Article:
Immigration and Customs Enforcement officials are fingerprinting unaccompanied immigrant children as young as 14 who are not in their custody but are in shelters across the country, BuzzFeed News reported.
ICE officials called it a way to protect unaccompanied minors in custody, the news outlet reported.
"In January, U.S. Immigration and Customs Enforcement (ICE) issued field guidance to juvenile coordinators to work with Health and Human Services' (HHS) Office of Refugee Resettlement (ORR) to identify and collect fingerprints on unaccompanied alien children (UACs) at ORR facilities who are over the age of 14, to mitigate and prevent the risk of their victimization by human traffickers and smugglers, and to reduce misidentification," an unnamed senior ICE official told the news outlet in an email.
It is unclear if the collection is taking place across the country or in certain locations.
More than 7,800 child migrants released from shelters overseen by HHS to family members or other "sponsors" have not shown up for immigration court hearings and have "disappeared," an unnamed senior ICE official told Axios on Thursday.
The agency's move is intended, at least in part, "to mitigate and prevent the risk of their victimization by human traffickers and smugglers, and to reduce misidentification," that official told Axios.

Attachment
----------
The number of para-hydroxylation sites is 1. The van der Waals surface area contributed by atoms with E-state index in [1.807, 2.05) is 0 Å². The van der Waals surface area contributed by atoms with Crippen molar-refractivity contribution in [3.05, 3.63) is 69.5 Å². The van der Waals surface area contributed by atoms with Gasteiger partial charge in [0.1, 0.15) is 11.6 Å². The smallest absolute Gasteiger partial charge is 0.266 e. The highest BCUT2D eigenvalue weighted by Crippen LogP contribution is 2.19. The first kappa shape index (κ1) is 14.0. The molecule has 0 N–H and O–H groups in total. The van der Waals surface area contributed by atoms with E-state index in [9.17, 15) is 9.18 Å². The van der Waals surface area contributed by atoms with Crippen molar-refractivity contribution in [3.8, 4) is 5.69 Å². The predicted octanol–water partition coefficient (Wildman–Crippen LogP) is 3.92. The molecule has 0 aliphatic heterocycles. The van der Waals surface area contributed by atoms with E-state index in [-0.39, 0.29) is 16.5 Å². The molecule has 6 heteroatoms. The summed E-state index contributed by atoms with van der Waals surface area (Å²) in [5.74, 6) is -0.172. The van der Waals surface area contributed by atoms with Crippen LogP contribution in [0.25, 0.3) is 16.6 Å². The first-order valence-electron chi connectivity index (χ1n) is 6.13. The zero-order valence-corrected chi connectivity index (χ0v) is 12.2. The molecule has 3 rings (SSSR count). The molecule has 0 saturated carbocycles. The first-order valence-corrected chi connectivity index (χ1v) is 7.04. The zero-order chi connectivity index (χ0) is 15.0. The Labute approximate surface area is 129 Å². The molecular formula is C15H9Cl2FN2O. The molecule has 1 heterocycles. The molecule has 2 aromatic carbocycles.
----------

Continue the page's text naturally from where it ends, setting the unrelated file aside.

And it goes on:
Over the past year, the Trump administration has taken steps to ramp up the amount of biometric data collected on migrants — enabling them to more carefully track and, when necessary, quickly deport illegal immigrants.
In April 2019, Border Patrol began collecting fingerprints and other biometrics from more migrant children under 14 who crossed the border with their parents, the Associated Press reported.
And last month, Customs and Border Protection began a pilot program to collect DNA from some migrants in its custody, CNN reported.
HHS told Axios in a statement it has extensive vetting processes that do not allow migrant minors to be released to "known fugitives" and they provide ICE with the address and name of each released child's new caretaker.
"These are vulnerable children in difficult circumstances, and HHS treats its responsibility for each child with the utmost care," HHS told Axios.
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